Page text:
Recent participants in the graduate scheme have helped obtain nearly £1 million worth of goods for the Renewables business, as well as organise the team's winter and summer events.
Location: Various UK locations
As part of the EDF graduate scheme, you can expect:
- An EDF graduate scheme salary of £27,500+
- Regular salary reviews
- Pension scheme
- 25 days’ annual leave, plus bank holidays
- Relocation allowance and support
- Wellbeing and support services
- Flexible benefits packages depending on lifestyle – travel insurance, gym membership, health screening
- Support for CIPS professional qualifications
- Financial wellness tools
- Employee discounts
EDF typically opens its recruitment in September, with the deadline being December and assessment centres in February or March.
It is advised that you apply for one of the graduate schemes in your final year of university.
In this first stage, you will need to fill out a form centred around your work experience and academic history.
Depending on the graduate scheme you are applying for, there may also be some additional motivational questions, such as:
- Why are you interested in this industry?
- Why do you want to work for EDF?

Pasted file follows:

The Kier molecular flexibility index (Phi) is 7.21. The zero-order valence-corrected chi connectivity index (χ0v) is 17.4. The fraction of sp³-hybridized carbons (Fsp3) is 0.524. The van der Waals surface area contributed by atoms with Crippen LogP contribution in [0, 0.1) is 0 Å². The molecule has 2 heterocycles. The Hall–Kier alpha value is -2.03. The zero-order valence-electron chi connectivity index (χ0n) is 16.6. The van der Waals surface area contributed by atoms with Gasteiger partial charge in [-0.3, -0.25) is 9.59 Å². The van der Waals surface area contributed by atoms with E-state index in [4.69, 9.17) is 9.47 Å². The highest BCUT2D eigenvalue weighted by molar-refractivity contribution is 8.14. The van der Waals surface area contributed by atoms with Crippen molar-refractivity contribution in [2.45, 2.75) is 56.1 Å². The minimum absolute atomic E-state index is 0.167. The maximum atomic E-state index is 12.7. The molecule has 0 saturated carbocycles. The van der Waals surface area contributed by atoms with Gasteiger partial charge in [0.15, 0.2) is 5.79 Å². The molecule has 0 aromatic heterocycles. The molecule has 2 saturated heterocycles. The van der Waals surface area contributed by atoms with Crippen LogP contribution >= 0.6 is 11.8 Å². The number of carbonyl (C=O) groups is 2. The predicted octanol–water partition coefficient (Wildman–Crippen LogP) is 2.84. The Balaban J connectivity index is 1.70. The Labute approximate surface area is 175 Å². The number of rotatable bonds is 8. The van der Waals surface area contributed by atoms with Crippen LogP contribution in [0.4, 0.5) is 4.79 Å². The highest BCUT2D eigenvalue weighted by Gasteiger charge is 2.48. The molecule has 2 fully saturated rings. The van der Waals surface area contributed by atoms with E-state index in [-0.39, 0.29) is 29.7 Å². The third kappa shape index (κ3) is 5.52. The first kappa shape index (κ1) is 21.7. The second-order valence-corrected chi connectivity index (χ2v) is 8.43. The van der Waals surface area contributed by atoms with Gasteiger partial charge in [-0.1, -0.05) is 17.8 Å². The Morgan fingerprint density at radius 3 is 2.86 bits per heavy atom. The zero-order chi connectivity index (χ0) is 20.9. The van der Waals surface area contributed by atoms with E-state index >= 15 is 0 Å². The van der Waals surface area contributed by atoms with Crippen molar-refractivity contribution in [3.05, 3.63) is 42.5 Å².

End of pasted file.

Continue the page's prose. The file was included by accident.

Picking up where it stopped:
You will also have to upload your CV.
Align your resume to match the job description and EDF's values.
With so many applicants, a computer will likely scan your CV rather than a human being. Try to include as many keywords as you can from the description.
When listing your achievements and work experience, try to include these phrases and values:
- Ensuring safety is a priority
- Social environmental responsibility
- One team
Prepare everything over the summer break, so you are ready to apply as soon as it opens. It continuously reviews applications, so it is best to send in your CV early when everyone is fresh.
For the motivational questions, try to avoid generic answers. Include facts, details or reasons that are not so well known.
For example, everyone will want to work for EDF because it is innovative and carbon-neutral. You want to work there because it supports diversity in the workplace and commits to personal and professional progress.
Think outside the box, and don't be afraid to show some of your personality.
Depending on the EDF graduate scheme you are applying for, you may have to complete a series of online aptitude tests.